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Improving lives by solving problems in agriculture and the environment

Building a stronger African food security and trade network

Building a stronger African food security and trade network

22 March 2017 - The fourth Africa Plant Biosecurity Network workshop, held in Lusaka, Zambia from 27 February to 3 March, concluded with firm commitments from members, partners and regional agencies to ensure the Network has an enduring future.

“Plant biosecurity is key to improving food security and regional trade throughout Africa,” said Thierry Mutombo Kalonji, Director of Industry and Agriculture with the Common Market for Eastern and Southern Africa (COMESA) trade group.

“COMESA is committed to supporting the Network into the future and ensuring it continues to grow. By building strong relationships between countries and boosting agricultural trade, the Network clearly aligns with COMESA’s priorities and obligations and can make substantial contributions,” he said.

The network includes 35 African biosecurity champions from Burundi, Ethiopia, Kenya, Malawi, Mozambique, Rwanda, Tanzania, Uganda, Zambia and Zimbabwe and is an initiative of the Australia-Africa Plant Biosecurity Partnership (AAPBP). The African biosecurity Fellows worked and trained with Australian professionals and researchers, and are passing on their skills and knowledge to colleagues in their organisations.

Dr Godfrey Chikwenhere, Ministry of Agriculture, Mechanisation and Irrigation Development, Zimbabwe, says: “Through the AAPBP I have developed the skills to negotiate with stakeholders along the trade chain, from plant inspectors to transport operators and customs staff. As a result we have reduced interceptions of exports to the EU and South Africa such as citrus, stonefruit and apples.”

Katemani Mdili, Senior Agriculture Officer, Ministry of Agriculture, Livestock and Fisheries, Tanzania, says: “Through the AAPBP I have learned new techniques for managing fruit fly, a major problem in Tanzania. Introducing some of these integrated pest management techniques, such as harvesting mangoes while still green and improving farm hygiene, has allowed Tanzania to open negotiations with new markets in Saudi Arabia and Oman.”

The Network’s aim is to improve national and regional quarantine and plant protection capacity, thereby lifting crop yields, enabling safe regional trade, expanding international market access opportunities and securing greater food security for the region. Topics covered by the fourth workshop included design of plant pest surveillance, seed-borne diseases and the emergency response to the fall army worm, currently devastating crops in southern Africa.

The partnership approach to training has been very effective, enhancing individual capacity but also identifying common problems and approaches to biosecurity. The involvement of members from the private sector gives the Network a commercial perspective on trade and plant production systems. The private sector see value in and are keen to work with the Network to build partnerships with regional National Plant Protection Organisations (NPPOs).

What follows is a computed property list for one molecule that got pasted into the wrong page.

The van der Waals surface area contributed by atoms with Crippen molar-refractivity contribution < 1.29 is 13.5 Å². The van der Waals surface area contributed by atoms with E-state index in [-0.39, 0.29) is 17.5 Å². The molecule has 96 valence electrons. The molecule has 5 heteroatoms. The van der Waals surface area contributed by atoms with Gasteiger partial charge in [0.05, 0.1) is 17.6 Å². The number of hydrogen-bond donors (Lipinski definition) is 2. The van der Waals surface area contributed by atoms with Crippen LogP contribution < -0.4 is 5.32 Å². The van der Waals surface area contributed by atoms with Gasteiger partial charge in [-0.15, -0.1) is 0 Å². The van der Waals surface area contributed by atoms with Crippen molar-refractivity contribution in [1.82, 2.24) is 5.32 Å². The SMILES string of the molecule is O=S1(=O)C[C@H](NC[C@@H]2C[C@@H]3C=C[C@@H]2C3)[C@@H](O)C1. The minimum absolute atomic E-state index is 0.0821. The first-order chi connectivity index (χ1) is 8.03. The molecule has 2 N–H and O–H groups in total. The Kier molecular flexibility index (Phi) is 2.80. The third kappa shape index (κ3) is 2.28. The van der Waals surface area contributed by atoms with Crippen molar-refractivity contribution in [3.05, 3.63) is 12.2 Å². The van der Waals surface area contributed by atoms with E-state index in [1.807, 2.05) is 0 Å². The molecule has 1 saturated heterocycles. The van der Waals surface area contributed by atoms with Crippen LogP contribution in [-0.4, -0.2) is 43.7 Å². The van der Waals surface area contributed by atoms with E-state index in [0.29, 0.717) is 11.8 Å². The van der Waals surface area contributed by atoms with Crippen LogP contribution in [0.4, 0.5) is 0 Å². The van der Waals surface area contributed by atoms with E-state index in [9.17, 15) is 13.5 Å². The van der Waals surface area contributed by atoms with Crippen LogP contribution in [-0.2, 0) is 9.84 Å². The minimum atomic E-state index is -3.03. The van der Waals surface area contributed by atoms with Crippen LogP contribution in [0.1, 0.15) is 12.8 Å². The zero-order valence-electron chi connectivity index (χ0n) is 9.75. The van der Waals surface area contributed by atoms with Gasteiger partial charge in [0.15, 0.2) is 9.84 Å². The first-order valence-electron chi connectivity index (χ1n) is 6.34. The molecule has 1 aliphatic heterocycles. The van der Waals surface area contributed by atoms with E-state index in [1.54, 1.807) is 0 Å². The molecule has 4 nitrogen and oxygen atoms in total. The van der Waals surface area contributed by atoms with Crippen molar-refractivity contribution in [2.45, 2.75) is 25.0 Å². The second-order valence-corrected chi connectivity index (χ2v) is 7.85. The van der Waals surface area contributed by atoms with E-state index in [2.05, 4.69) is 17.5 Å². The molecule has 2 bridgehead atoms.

While the initial two year program has ended the Network has a bright future, with Fellows recognising that the Network must be African-led with strong private sector involvement to be sustainable.

The Food and Agriculture Organization of the United Nations (FAO) was also represented at the week’s workshop and believes the program is extremely important. FAO are already incorporating AAPBP Fellows into their programs and are keen to take the network further and utilise the significant plant biosecurity capacity that has been built.

The Australian Government, through the Australian Centre for International Agricultural Research (ACIAR), funded the initial AAPBP project and will continue support in the short term.

“ACIAR is pleased to be able to fund a Network Coordinator position for one year, to be hosted by COMESA,” said Mellissa Wood, ACIAR’s Global Development Director.

AAPBP partner, the Crawford Fund, will also support the partnership through the appointment of a mentor to work alongside the Coordinator and provide ongoing mentoring services as needed.

CABI, which has offices in Lusaka and Nairobi, was instrumental in delivering the African Network meetings.

“The program is already boosting food security, through improvements in production, and we are starting to see progress towards opening of new markets for member countries,” said Dr Dennis Rangi, CABI’s Director General of Development.

“These early successes suggest that expanding the Network to include other countries in the region could make a real difference to African lives,” he said.

The lead agency for delivering the initial program, the Plant Biosecurity CRC, is delighted with the success of the program.

“By putting Australian researchers and biosecurity professionals in contact with their African counterparts, we have seen the Fellows develop new skills and confidence but also form many lifetime friendships,” said PBCRC Research Director Dr Jo Luck.

“We are very pleased that this good work will continue, with growing benefits for food security, regional trade in Africa and for other nations, including Australia.”

The Australia-Africa Plant Biosecurity Partnership has been led by Australia’s Plant Biosecurity CRC and funded by ACIAR and CABI. The program is being delivered by a consortium of the Plant Biosecurity CRC, ACIAR, CABI and the Crawford Fund.

More information is available at www.pbcrc.com.au/research/east-africa/news
Watch the AAPBP video and follow the Network on Twitter: #AAPBP

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